Statistical and Relational Learning for Understanding Enzyme Function

Cilia, Elisa (2010) Statistical and Relational Learning for Understanding Enzyme Function. PhD thesis, University of Trento.

PDF - Doctoral Thesis


Unravelling the functioning of the complex processes involved in living systems is a challenging task. Enzymes are involved in almost all of the chemical processes taking place within the cell. They accelerate chemical reactions by forming a complex with the substrate and therefore lowering the reaction activation energy. The characterisation of the enzyme function at the molecular level is a fundamental step, which has several implications and applications in modern biotechnologies. This thesis investigates statistical and relational learning techniques for the characterisation of the enzyme function. The problem is tackled from two sides: the analysis of the enzyme structure and its interactions with other molecules, and the mining of relevant features from the enzyme mutation data. From the first side a pure statistical learning approach is proposed for directly predicting enzyme functional residues. This approach is shown to improve over the current state of the art on several benchmark datasets. The engineered predictors resulting from this investigation are now available to the public of researchers through the CatANalyst web server. Further improvement of the approach is pursued by proposing a supervised clustering technique for collectively predicting all the residues belonging to the same functional site. On the “learning from mutations” side, the focus shifts to the expressivity and interpretability of the learnt models. This thesis proposes novel statistical relational approaches for mining hierarchical features for multiple related tasks. The resistance of viral enzyme mutants to groups of related inhibitors is modelled in a multitask setting. Learnt models are refined on a group or per-task basis at different levels of the hierarchy. The proposed hierarchical approach is shown to provide statistically significant improvements over both single and multitask alternatives. Moreover it has the ability to provide explanation of the models which are themselves hierarchical. A task clustering approach is also proposed for inferring the structure of tasks when it is unknown. Finally, a relational approach is proposed for exploiting the learnt relational rules for generating novel mutations with specific characteristics. This allows to drastically reduce the space of possible mutations to be experimentally assessed. Promising preliminary results are obtained, which highlight the potential of the approach in guiding mutant engineering and in predicting the viral enzyme evolution. These findings can pave the way to further research directions in functional interpretation of biological data by means of machine learning techniques.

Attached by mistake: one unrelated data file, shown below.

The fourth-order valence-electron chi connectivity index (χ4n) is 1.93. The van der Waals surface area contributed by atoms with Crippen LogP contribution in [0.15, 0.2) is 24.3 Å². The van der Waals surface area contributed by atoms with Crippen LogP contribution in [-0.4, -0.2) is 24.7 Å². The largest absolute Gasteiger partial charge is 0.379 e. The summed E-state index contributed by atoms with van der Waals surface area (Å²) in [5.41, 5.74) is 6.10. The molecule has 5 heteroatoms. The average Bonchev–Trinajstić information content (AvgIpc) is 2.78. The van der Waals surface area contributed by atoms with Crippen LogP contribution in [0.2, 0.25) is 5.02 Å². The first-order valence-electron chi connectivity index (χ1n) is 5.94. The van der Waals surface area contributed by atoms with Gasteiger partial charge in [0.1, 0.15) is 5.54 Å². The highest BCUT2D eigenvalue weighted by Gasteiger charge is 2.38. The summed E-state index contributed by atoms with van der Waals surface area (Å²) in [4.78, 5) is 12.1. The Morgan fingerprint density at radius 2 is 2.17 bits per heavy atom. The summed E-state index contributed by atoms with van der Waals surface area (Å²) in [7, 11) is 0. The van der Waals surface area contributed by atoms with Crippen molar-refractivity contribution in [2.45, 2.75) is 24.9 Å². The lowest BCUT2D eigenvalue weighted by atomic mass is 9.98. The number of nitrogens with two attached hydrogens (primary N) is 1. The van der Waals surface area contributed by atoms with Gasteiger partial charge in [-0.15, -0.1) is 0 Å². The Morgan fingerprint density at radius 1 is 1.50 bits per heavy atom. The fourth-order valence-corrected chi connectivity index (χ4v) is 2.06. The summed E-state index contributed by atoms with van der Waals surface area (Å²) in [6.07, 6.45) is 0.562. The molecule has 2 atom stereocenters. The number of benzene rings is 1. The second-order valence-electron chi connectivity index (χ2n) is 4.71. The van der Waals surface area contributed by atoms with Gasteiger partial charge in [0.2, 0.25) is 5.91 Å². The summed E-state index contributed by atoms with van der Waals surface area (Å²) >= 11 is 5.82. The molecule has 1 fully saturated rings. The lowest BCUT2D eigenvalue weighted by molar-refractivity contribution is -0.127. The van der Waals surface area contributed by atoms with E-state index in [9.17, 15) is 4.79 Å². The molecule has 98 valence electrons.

Item Type:Doctoral Thesis (PhD)
Doctoral School:Information and Communication Technology
PhD Cycle:XXII
Subjects:Area 01 - Scienze matematiche e informatiche > INF/01 INFORMATICA
Area 05 - Scienze biologiche > BIO/11 BIOLOGIA MOLECOLARE
Uncontrolled Keywords:machine learning, bioinformatics, protein function identification, inductive logic programming, statistical relational learning, enzyme functional sites
Repository Staff approval on:03 Jan 2011 10:01

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